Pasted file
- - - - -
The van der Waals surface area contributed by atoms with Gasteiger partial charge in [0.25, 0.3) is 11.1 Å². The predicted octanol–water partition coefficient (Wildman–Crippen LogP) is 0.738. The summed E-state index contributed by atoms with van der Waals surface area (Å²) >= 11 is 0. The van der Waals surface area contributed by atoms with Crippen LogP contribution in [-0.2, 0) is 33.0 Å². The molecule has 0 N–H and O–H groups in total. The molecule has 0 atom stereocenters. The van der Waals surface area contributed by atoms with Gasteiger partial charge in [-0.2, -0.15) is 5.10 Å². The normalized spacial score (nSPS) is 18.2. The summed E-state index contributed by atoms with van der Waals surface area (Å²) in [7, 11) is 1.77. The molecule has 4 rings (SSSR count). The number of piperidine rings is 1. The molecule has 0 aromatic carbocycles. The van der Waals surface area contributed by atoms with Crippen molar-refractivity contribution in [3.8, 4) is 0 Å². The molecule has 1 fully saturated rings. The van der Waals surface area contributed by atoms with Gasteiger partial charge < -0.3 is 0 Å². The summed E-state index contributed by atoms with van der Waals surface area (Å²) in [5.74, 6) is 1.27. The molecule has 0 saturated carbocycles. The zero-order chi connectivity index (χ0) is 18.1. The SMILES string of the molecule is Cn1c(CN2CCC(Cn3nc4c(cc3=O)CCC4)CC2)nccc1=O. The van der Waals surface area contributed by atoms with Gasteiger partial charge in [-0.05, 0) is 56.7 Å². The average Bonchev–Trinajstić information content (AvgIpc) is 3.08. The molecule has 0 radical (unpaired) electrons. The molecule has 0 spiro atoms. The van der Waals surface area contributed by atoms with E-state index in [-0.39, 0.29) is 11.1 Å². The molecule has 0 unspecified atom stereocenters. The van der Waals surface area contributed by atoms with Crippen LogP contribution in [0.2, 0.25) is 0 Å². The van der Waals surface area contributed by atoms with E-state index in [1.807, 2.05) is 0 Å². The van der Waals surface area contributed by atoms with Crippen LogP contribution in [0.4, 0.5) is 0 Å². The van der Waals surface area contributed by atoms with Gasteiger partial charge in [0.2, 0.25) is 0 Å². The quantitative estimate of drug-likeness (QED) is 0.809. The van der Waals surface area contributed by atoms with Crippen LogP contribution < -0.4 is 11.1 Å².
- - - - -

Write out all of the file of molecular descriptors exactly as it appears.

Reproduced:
The van der Waals surface area contributed by atoms with Gasteiger partial charge in [0.25, 0.3) is 11.1 Å². The predicted octanol–water partition coefficient (Wildman–Crippen LogP) is 0.738. The summed E-state index contributed by atoms with van der Waals surface area (Å²) >= 11 is 0. The van der Waals surface area contributed by atoms with Crippen LogP contribution in [-0.2, 0) is 33.0 Å². The molecule has 0 N–H and O–H groups in total. The molecule has 0 atom stereocenters. The van der Waals surface area contributed by atoms with Gasteiger partial charge in [-0.2, -0.15) is 5.10 Å². The normalized spacial score (nSPS) is 18.2. The summed E-state index contributed by atoms with van der Waals surface area (Å²) in [7, 11) is 1.77. The molecule has 4 rings (SSSR count). The number of piperidine rings is 1. The molecule has 0 aromatic carbocycles. The van der Waals surface area contributed by atoms with Crippen molar-refractivity contribution in [3.8, 4) is 0 Å². The molecule has 1 fully saturated rings. The van der Waals surface area contributed by atoms with Gasteiger partial charge < -0.3 is 0 Å². The summed E-state index contributed by atoms with van der Waals surface area (Å²) in [5.74, 6) is 1.27. The molecule has 0 saturated carbocycles. The zero-order chi connectivity index (χ0) is 18.1. The SMILES string of the molecule is Cn1c(CN2CCC(Cn3nc4c(cc3=O)CCC4)CC2)nccc1=O. The van der Waals surface area contributed by atoms with Gasteiger partial charge in [-0.05, 0) is 56.7 Å². The average Bonchev–Trinajstić information content (AvgIpc) is 3.08. The molecule has 0 radical (unpaired) electrons. The molecule has 0 spiro atoms. The van der Waals surface area contributed by atoms with E-state index in [-0.39, 0.29) is 11.1 Å². The molecule has 0 unspecified atom stereocenters. The van der Waals surface area contributed by atoms with Crippen LogP contribution in [0.2, 0.25) is 0 Å². The van der Waals surface area contributed by atoms with E-state index in [1.807, 2.05) is 0 Å². The van der Waals surface area contributed by atoms with Crippen LogP contribution in [0.4, 0.5) is 0 Å². The van der Waals surface area contributed by atoms with Gasteiger partial charge in [0.2, 0.25) is 0 Å². The quantitative estimate of drug-likeness (QED) is 0.809. The van der Waals surface area contributed by atoms with Crippen LogP contribution < -0.4 is 11.1 Å².